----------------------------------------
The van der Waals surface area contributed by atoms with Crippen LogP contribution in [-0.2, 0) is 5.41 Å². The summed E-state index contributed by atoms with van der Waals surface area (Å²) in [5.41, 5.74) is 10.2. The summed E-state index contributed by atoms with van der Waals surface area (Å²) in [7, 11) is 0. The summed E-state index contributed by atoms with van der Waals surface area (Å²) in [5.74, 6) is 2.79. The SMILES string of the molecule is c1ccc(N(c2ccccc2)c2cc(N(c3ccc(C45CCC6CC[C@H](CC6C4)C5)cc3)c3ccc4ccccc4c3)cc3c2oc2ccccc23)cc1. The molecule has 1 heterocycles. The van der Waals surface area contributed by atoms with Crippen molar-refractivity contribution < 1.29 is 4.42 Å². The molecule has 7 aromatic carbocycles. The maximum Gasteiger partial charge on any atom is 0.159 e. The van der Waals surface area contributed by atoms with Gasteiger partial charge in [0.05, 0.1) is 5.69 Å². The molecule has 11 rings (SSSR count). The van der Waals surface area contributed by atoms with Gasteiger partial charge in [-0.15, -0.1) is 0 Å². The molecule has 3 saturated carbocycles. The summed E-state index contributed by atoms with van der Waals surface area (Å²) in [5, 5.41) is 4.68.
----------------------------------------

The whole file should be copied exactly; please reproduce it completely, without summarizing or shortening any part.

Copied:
The van der Waals surface area contributed by atoms with Crippen LogP contribution in [-0.2, 0) is 5.41 Å². The summed E-state index contributed by atoms with van der Waals surface area (Å²) in [5.41, 5.74) is 10.2. The summed E-state index contributed by atoms with van der Waals surface area (Å²) in [7, 11) is 0. The summed E-state index contributed by atoms with van der Waals surface area (Å²) in [5.74, 6) is 2.79. The SMILES string of the molecule is c1ccc(N(c2ccccc2)c2cc(N(c3ccc(C45CCC6CC[C@H](CC6C4)C5)cc3)c3ccc4ccccc4c3)cc3c2oc2ccccc23)cc1. The molecule has 1 heterocycles. The van der Waals surface area contributed by atoms with Crippen molar-refractivity contribution < 1.29 is 4.42 Å². The molecule has 7 aromatic carbocycles. The maximum Gasteiger partial charge on any atom is 0.159 e. The van der Waals surface area contributed by atoms with Gasteiger partial charge in [0.05, 0.1) is 5.69 Å². The molecule has 11 rings (SSSR count). The van der Waals surface area contributed by atoms with Gasteiger partial charge in [-0.15, -0.1) is 0 Å². The molecule has 3 saturated carbocycles. The summed E-state index contributed by atoms with van der Waals surface area (Å²) in [5, 5.41) is 4.68.